7 Watercolor Painting Tips


Using watercolour as your medium in painting is very hard especially if you’re used to opaque mediums such as acrylic or oil. Watercolour is very transparent, after all. The colours will not show up as easily so you must decide beforehand where the areas of white will be in your painting since you won’t be able to paint white over it. Watercolour is also very hard to control. You must know and control the amount of water and pigment you use, otherwise, you won’t get your desired effect or the colours will run. Despite that, watercolour is truly a unique way to paint images since you have a lot of options as to how you’d want the image to turn out. Through watercolour, you can create beautiful images with a striking effect. Here are seven watercolour painting tips to help you get started.

Use a pan watercolour

Watercolour paint comes in three different forms: liquid, tube, or pan. You may start practicing with any kind but pan paint sets of watercolour are portable, compact, and they come with an array of easily accessible colours, unlike liquids or tubes which have separate containers for each colour. Thus, it is recommended to start with pan paints to make practicing easier for you.


Before you start painting, it’s better to sketch your desired outcome first in a small thumbnail. This allows you to shuffle and adjust the subject and composition so that you’ll know how your image would turn out. Shade the areas and arrange the tonal contrast beforehand. By doing so, you’ll avoid problems as you paint especially when it comes to painting the light and dark areas in.

Draw an outline

There is nothing wrong with drawing your desired image first then just filling the spaces in between with watercolour. In fact, it’s a great way to familiarize yourself with handling the brush and with working with watercolour as medium. Make an outline of your image first then think of it as a colouring page where you have to complete the image with watercolour.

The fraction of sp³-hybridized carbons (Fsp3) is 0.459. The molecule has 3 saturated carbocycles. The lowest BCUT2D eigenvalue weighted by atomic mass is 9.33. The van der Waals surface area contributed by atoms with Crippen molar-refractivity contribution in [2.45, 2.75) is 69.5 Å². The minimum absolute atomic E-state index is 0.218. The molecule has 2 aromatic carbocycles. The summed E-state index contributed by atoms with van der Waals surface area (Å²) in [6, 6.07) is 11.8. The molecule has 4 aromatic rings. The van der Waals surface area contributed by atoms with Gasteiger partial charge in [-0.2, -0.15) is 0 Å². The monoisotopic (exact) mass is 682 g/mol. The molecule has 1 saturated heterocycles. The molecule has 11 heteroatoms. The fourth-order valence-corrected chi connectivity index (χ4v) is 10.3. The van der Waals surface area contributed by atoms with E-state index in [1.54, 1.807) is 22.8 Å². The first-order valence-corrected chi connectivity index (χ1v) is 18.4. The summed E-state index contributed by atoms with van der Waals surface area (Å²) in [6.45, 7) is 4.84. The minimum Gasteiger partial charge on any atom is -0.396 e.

Choose the right paper

Just as the name suggests, dealing with watercolour can get very wet. You must use a paper that would be able to handle getting wet without tearing easily because of the wet paint and brush strokes. The degree of absorbency of the paper comes in play, as well, especially if you’re using a wet-in-wet technique. Hot pressed paper is less absorbent than cold pressed paper.

Image from Watercolor Painting

Choose the right brush

The right brushes for watercolour painting are those with soft, long hairs as they can efficiently move watery medium around. The best brushes are made from natural fiber but they are often hard to find and expensive. While you’re still practicing, use synthetic brushes instead with soft hairs since they’re less expensive. Experiment with different brush sizes and see which works best for you. Typically, you’ll need one or two large flat brushes for laying a wash, and a couple of different-sized round brushes for details.

Limit your palette

In working with watercolour, it’s advisable to limit your colours to about two or three, especially in the early stages of painting. Otherwise, your work will end up looking discordant and muddy. This is because watercolour is very runny and the colours mix together, not lay on top of each other. You can add the more intense colours later on if necessary.

Watercolor washes

Basically, there are two ways you can approach a watercolour wash: on wet surface or on dry.

Wet surface wash: To approach a wet surface watercolour wash, start by dipping your brush in plain water then brush it over the area you’d like to paint on. The surface should be glistening with moisture but not sopping wet. Afterwards, dip your brush into the first colour and paint lines over the wet surface. The paint will blend into one luminous wash of colour.

Dry surface wash: To approach a dry surface watercolour wash, soak an absorbent brush such as a mop brush with a very wet mixture of paint. Use the brush to paint lines over the dry surface.